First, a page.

C#, Distributed Systems, RX

NetMQ + RX Streaming Data Demo App

So last time I showed you a slightly cut down demo app (well cut down based on the great work done by our friends at Adaptive, where they created the awesome demo : Reactive Trader).  The demo app we looked at last time used SignalR + RX. I also promised that there would be a part 2 of that article, where I showed how to do the same sort of thing using NetMQ  (the pure c# port of ZeroMQ the extremely popular socket library) + RX.

I am pleased to say that Doron (author of NetMQ) and I have now published this article and it is available to read at the following Url:


If you looked at the 1st part in this mini series of articles you will know that we cover things like

  • Creating a streaming API of TickerDto objects
  • We make a resilient RX stream, that may be repeated
  • We expect the client(s) to know when the server is unavailable
  • We expect the client(s) to know when the server is available again

We show all of this, just like we did with the 1st demo app (SignalR + RX), but you will also learn a few things along the way such as:

  • How to create a generic NetMQ heartbeat
  • How to create a NetMQ Pub/Sub topoloogy
  • The NetMQ Actor model
  • The NetMQ Poller
  • How to use NetMQ, which will actually put you in very good stead to use ZeroMQ in any of the other language bindings (and it has loads)
  • A few of the different types of sockets within NetMQ
  • How to actually use NetMQ in a real life project

We are hoping you will actually get quite a lot from this article. So if you do enjoy it, please leave a vote over at the codeproject web site

C#, RX

SignalR + RX Streaming Data Demo App

I work in finance, and at the moment work in the Foreign Exchange (FX) space, where we have lots of requirements that involve streaming of various things, such as:

  • Rates
  • Trades
  • Other financial instruments

Historically what we would have done to accomodate these requirements was to use sockets and push our own data (usually JSON or XML) down the wire, and then had some quite knarly listeners above that, where each listener would want some slightly different view of the original streaming data.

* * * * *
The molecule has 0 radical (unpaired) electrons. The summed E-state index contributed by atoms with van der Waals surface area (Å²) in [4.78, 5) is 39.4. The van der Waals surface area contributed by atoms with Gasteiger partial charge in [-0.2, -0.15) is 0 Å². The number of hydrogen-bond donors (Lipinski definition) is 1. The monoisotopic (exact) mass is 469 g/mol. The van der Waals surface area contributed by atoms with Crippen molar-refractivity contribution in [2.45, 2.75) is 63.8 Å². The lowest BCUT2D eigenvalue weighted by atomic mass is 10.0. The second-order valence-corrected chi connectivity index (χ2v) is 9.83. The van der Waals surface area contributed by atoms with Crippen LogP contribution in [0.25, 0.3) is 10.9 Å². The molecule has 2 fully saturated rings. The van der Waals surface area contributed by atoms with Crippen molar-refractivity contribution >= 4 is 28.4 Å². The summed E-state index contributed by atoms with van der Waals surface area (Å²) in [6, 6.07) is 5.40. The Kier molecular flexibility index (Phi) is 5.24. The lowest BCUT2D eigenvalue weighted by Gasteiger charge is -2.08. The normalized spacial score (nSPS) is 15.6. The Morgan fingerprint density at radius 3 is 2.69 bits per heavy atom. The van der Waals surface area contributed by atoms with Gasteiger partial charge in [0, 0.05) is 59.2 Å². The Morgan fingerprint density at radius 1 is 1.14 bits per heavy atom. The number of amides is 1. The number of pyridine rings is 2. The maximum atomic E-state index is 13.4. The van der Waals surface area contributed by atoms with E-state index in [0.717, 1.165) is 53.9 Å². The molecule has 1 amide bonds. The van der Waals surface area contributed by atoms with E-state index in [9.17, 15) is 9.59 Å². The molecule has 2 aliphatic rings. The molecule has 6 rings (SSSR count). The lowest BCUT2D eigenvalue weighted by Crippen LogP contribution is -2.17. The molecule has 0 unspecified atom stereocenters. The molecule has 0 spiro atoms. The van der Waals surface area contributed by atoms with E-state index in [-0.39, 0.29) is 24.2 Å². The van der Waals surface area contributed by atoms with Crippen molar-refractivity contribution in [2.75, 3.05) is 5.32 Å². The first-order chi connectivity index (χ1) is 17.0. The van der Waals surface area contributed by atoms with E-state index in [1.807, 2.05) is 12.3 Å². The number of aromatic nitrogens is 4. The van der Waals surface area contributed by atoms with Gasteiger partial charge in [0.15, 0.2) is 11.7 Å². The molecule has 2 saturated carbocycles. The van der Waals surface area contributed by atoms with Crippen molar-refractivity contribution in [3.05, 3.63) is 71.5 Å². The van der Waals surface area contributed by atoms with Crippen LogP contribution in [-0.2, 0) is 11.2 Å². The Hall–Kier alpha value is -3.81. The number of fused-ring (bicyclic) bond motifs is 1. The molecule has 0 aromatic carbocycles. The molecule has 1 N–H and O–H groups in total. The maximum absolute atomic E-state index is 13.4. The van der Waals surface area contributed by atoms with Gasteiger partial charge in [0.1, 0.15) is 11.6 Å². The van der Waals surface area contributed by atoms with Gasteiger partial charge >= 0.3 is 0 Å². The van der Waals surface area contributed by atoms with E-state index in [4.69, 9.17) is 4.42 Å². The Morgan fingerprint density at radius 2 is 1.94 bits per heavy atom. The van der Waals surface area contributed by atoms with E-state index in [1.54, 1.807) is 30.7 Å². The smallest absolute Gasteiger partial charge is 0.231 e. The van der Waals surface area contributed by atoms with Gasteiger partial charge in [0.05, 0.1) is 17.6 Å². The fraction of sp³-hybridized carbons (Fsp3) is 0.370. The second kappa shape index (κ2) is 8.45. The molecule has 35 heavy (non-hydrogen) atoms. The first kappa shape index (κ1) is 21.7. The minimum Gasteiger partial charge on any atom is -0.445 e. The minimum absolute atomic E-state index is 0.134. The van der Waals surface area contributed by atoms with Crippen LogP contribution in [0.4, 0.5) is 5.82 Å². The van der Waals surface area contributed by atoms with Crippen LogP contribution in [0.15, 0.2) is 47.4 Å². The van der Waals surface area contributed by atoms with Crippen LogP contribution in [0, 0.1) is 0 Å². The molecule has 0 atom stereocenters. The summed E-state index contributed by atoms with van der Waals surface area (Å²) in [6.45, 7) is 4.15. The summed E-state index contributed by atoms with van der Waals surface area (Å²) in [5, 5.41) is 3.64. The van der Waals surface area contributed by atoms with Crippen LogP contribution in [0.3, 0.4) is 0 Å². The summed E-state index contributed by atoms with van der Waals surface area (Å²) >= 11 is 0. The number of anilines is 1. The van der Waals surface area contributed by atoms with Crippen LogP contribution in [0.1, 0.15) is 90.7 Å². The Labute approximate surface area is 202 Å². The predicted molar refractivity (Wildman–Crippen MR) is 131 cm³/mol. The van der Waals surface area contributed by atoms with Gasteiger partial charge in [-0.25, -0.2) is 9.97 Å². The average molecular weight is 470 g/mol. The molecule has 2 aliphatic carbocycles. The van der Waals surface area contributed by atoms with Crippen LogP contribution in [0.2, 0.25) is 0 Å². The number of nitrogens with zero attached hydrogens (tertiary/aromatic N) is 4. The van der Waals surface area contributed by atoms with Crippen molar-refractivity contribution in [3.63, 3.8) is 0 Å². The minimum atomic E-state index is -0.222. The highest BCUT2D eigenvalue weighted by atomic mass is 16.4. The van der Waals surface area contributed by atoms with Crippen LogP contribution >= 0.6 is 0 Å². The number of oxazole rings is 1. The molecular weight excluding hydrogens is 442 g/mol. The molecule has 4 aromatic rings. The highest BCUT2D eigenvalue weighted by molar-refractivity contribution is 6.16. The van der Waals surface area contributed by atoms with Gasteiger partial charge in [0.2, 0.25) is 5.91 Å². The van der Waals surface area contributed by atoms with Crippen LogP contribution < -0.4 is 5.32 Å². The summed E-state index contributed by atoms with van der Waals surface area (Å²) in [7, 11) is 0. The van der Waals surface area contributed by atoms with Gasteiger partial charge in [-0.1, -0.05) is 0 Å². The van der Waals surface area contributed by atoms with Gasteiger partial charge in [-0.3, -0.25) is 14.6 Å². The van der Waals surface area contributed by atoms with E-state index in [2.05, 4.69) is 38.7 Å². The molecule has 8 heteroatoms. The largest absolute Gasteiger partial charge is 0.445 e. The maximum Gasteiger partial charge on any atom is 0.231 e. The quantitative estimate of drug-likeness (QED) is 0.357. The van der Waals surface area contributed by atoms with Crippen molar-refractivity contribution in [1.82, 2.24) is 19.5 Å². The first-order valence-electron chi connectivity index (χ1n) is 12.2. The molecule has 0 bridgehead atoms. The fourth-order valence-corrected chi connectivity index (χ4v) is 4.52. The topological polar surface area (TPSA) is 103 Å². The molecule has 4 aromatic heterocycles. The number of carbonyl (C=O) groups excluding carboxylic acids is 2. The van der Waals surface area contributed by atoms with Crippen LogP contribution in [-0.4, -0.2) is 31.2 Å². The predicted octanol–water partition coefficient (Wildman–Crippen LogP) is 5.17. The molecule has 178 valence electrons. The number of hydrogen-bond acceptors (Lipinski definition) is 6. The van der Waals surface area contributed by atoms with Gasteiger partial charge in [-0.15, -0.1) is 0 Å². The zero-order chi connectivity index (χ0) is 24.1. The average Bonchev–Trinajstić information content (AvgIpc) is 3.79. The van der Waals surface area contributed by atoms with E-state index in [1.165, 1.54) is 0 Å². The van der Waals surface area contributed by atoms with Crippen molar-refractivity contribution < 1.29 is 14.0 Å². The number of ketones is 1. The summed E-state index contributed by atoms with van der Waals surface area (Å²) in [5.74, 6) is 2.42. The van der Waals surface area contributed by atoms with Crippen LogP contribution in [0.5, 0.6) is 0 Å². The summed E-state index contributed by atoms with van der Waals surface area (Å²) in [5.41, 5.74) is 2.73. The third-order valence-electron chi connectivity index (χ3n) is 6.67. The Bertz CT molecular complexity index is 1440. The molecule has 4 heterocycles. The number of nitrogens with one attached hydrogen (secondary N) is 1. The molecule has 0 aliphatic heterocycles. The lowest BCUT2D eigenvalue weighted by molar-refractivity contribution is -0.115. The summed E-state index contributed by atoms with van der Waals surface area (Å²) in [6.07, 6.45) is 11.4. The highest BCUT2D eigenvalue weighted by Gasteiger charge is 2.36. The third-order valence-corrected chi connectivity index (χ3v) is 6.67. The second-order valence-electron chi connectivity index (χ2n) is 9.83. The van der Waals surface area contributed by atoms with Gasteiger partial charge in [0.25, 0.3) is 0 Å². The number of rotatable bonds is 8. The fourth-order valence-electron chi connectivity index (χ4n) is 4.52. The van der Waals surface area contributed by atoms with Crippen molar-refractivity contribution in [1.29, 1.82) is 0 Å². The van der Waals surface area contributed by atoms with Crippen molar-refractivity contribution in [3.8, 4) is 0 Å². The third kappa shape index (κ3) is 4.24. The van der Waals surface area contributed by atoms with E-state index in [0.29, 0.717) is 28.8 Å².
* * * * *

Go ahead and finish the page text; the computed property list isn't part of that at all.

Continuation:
Thing is, time has never stands still in the world of software development, and new things come out all the time, literally every other day a new framework comes along that helps improve what came before it in some way or another.

One particular thing, that I think a lot of people actually misunderstood was Reactive Extensions RX, which in fairness has been around a while now. I think a lot of people think of RX as LINQ to events, which it does have. However the truth is that RX is a superb framework for creating streaming applications and the more you get into RX the more you tend to see everything as a stream, from and event, down to picking a file or a ICommand.Execute in a ViewModel say.

RX comes with many many tools in it’s arsenal, such as

  • 2 core interfaces IObservable / IObserver
  • Lots of LINQ like extension methods for IObservable
  • Time / window based operations (LINQ doesn’t really have these)
  • Concurrency schedulers
  • Stream error handling controls (Catch etc etc)
  • Ability to create IObservable from a great many other things, such as
    • IEnumerable
    • Task
    • Events
    • IObservable Factories

I personally feel that a lot of people could make use of RX to great gain, if they were to put in the time to learn about it, a bit more.

There is also another great library from Microsoft which facilitates push based technology, namely SignalR. Quite a lot has been written about SignalR, but you rarely see that from a desktop point of view.

Most people would probably associate a SignalR Hub with a web site, but there are various ways you can use SignalR, which also make it a good choice for desktop (ie non web) development. This is possible thanks to the SignalR OWIN hosting API, such that you can self host a SignalR Hub. There is also a .NET client, we can use to communicate with the hub. SignalR also has quite a lot of events within the .NET client, and guess what we can do with those events, yep that’s right we can create IObservable(s) streams out of them, which opens up the gates to use RX.

This article will show one area where RX excels, which is in the area  of streaming APIs, where we will be using RX/SignalR


Read the full article here : http://www.codeproject.com/Articles/851437/SignalR-plus-RX-Streaming-Data-Demo-App